Hundreds of thousands – maybe even millions – of abandoned travel blogs litter the internet with just a handful of posts and then silence. They gave it the old college try. They had the best of intentions. They wanted to travel the world and write about it.
The fact is: the vast majority of folks who try to become bloggers / influencers / YouTubers, etc. give up within the first year. But why?
Because the professional, longtime bloggers – the original gangstas, if you will – make it look easy.
Not because it is easy, mind you. But because they have put in a DECADE of work, learned the lessons and found success at the end of a very long journey.
The OG Travel Bloggers Series is about the entrepreneurial wanderers who have stuck it out long past the early days where a free hotel room was considered compensation. Past SEO and HTTPS and GDPR hurdles. (Don’t know what those things are but want to be a blogger? You’ve got lots to learn, grasshopper!) This remaining handful of OG storytellers has reinvented the way travelers research trips, hotels and destinations. These trailblazers, most of whom self-financed for years before blogging ever became profitable, are the reason there are so many resources for travelers on the Web today.
I wanted to wait until Valentine’s Day to share the latest choice for my OG Travel Bloggers Series because surprise – the next contestants are one of the most adored couples in travel. They’re nice, they’re funny, they say “soooory” like proper Canadians and they’re a blast to hang out with. Not only are they some of the most easy-going folks you’ll ever meet, they’ve been on the forefront of professionalizing the blogging industry and bridging the chasm between marketing/PR teams and influencers for almost as long as I have. They were named National Geographic’s Travelers of the Year and Dalene’s piece on Auschwitz won BlogHer’s coveted Voice of the Year award. On top of being good at what they do, they are real people with real lives who share the good and the bad. Hecktic Travels is about as authentic a journey as you can find on the Internet.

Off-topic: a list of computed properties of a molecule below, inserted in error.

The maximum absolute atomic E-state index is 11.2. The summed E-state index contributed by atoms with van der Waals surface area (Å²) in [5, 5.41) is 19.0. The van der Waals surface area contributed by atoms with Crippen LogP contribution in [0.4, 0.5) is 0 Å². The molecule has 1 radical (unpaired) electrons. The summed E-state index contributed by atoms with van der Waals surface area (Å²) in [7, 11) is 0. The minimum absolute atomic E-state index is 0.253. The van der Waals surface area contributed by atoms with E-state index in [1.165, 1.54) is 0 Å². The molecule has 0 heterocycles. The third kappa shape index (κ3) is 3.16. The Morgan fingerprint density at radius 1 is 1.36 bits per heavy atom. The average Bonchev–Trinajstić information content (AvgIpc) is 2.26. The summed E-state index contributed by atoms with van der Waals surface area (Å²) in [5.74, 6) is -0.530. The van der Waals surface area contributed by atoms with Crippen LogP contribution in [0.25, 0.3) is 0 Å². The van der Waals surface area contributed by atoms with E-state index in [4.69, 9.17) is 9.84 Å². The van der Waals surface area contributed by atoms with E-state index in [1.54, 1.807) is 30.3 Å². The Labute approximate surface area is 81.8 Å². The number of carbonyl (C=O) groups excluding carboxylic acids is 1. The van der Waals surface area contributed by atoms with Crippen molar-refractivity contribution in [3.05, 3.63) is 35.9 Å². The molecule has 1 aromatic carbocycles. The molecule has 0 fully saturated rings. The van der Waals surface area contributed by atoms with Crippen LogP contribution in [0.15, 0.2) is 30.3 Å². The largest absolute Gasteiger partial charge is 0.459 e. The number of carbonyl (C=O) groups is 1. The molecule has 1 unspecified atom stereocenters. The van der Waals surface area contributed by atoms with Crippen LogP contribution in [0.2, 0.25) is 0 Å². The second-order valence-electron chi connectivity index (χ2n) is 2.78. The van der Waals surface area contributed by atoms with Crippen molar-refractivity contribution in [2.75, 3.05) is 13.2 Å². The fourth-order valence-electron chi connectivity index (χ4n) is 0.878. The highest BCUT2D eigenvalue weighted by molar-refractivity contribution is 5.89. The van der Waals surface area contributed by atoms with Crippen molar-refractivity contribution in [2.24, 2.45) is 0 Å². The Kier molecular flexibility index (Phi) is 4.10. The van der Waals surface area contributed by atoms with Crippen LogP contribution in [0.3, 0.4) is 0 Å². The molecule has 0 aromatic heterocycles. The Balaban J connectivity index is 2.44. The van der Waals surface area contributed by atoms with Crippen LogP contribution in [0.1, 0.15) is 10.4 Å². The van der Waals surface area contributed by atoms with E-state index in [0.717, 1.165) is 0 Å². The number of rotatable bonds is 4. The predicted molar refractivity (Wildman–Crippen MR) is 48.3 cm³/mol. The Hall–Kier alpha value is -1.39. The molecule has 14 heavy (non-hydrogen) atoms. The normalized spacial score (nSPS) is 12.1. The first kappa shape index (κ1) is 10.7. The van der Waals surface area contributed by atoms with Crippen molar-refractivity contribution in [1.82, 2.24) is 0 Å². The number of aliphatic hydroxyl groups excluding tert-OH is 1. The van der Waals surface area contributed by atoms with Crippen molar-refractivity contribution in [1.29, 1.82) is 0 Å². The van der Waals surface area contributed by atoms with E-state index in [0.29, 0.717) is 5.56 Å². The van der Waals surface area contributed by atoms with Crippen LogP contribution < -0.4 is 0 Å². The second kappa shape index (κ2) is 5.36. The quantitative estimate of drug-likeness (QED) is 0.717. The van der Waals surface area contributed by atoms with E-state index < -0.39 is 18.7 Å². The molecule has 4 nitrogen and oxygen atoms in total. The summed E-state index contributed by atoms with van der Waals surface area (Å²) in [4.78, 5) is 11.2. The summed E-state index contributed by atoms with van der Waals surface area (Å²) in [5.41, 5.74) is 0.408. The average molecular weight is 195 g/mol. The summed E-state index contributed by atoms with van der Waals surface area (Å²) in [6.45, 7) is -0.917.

Meet February’s OGs, the Hecks from Hecktic Travels!
Q&A with OG Travel Bloggers – Pete & Dalene Heck, Hecktic Travels
ANGIE: Crisis has changed your life path time and again. You’ve both been through so much, and yet you remain some of the friendliest people and most grounded influencers in the industry. How have your struggles influenced your career, your content and your choices?
DALENE: Crisis has definitely been a big part of our lives – starting with a barrage of tragedies in 2007 that actually caused not only an upheaval in our careers but our entire lifestyle. We were both living in the Canadian suburbs and subdued in cozy corporate jobs when it all went down, and such events really caused us to rethink our choices. What did we want to do with our limited time on earth? We didn’t hate the way our lives were unfolding at the time, but we knew we could do much better.
So followed the familiar story of selling-it-all-to-travel-the-world, and we began entirely anew. Blogging about our journey started as a hobby until we realized it could be so much more and we turned it into a business. And then, a few years into that, while we did enjoy content creation, we also realized we could still do much more. We merged our newfound loves of travel and new media with the business skills we had honed in university and in our corporate careers. Hecktic Media Inc. (HMI) was then born, and that has become our enduring love. Blogging and content creation is still very much a part of our lives, but it is not what sustains us financially nor holds the most excitement for us. We have returned to our nerdy roots (we love making spreadsheets more than videos!) and thus managing influencer marketing campaigns and providing social media management services has been a perfect union of sorts.